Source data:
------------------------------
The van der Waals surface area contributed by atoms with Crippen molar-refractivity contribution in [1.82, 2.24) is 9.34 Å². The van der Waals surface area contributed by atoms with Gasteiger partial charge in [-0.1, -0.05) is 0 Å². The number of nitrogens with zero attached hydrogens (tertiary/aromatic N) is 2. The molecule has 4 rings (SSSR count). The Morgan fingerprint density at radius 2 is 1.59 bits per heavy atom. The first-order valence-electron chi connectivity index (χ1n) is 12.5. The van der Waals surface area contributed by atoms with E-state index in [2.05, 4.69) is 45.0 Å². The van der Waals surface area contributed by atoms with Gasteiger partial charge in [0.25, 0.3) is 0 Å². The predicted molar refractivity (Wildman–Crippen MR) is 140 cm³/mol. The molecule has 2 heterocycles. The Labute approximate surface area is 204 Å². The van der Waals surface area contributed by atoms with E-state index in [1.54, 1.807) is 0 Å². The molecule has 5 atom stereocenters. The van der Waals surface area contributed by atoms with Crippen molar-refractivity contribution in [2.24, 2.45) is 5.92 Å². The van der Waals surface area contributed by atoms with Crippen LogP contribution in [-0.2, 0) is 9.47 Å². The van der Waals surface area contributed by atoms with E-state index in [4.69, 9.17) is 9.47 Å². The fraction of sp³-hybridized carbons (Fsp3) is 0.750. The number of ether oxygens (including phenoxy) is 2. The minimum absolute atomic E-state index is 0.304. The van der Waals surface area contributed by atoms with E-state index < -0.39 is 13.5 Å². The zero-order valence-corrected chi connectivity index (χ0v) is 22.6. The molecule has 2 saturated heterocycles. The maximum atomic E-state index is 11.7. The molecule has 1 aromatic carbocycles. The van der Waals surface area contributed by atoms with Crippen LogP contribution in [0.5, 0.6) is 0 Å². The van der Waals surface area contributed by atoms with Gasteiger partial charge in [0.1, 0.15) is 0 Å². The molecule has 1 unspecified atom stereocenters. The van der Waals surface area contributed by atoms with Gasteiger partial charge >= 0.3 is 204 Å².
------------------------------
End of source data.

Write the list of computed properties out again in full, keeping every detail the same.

The van der Waals surface area contributed by atoms with Crippen molar-refractivity contribution in [1.82, 2.24) is 9.34 Å². The van der Waals surface area contributed by atoms with Gasteiger partial charge in [-0.1, -0.05) is 0 Å². The number of nitrogens with zero attached hydrogens (tertiary/aromatic N) is 2. The molecule has 4 rings (SSSR count). The Morgan fingerprint density at radius 2 is 1.59 bits per heavy atom. The first-order valence-electron chi connectivity index (χ1n) is 12.5. The van der Waals surface area contributed by atoms with E-state index in [2.05, 4.69) is 45.0 Å². The van der Waals surface area contributed by atoms with Gasteiger partial charge in [0.25, 0.3) is 0 Å². The predicted molar refractivity (Wildman–Crippen MR) is 140 cm³/mol. The molecule has 2 heterocycles. The Labute approximate surface area is 204 Å². The van der Waals surface area contributed by atoms with E-state index in [1.54, 1.807) is 0 Å². The molecule has 5 atom stereocenters. The van der Waals surface area contributed by atoms with Crippen molar-refractivity contribution in [2.24, 2.45) is 5.92 Å². The van der Waals surface area contributed by atoms with Crippen LogP contribution in [-0.2, 0) is 9.47 Å². The van der Waals surface area contributed by atoms with E-state index in [4.69, 9.17) is 9.47 Å². The fraction of sp³-hybridized carbons (Fsp3) is 0.750. The number of ether oxygens (including phenoxy) is 2. The minimum absolute atomic E-state index is 0.304. The van der Waals surface area contributed by atoms with E-state index < -0.39 is 13.5 Å². The zero-order valence-corrected chi connectivity index (χ0v) is 22.6. The molecule has 2 saturated heterocycles. The maximum atomic E-state index is 11.7. The molecule has 1 aromatic carbocycles. The van der Waals surface area contributed by atoms with Crippen LogP contribution in [0.5, 0.6) is 0 Å². The van der Waals surface area contributed by atoms with Gasteiger partial charge in [0.1, 0.15) is 0 Å². The molecule has 1 unspecified atom stereocenters. The van der Waals surface area contributed by atoms with Gasteiger partial charge >= 0.3 is 204 Å².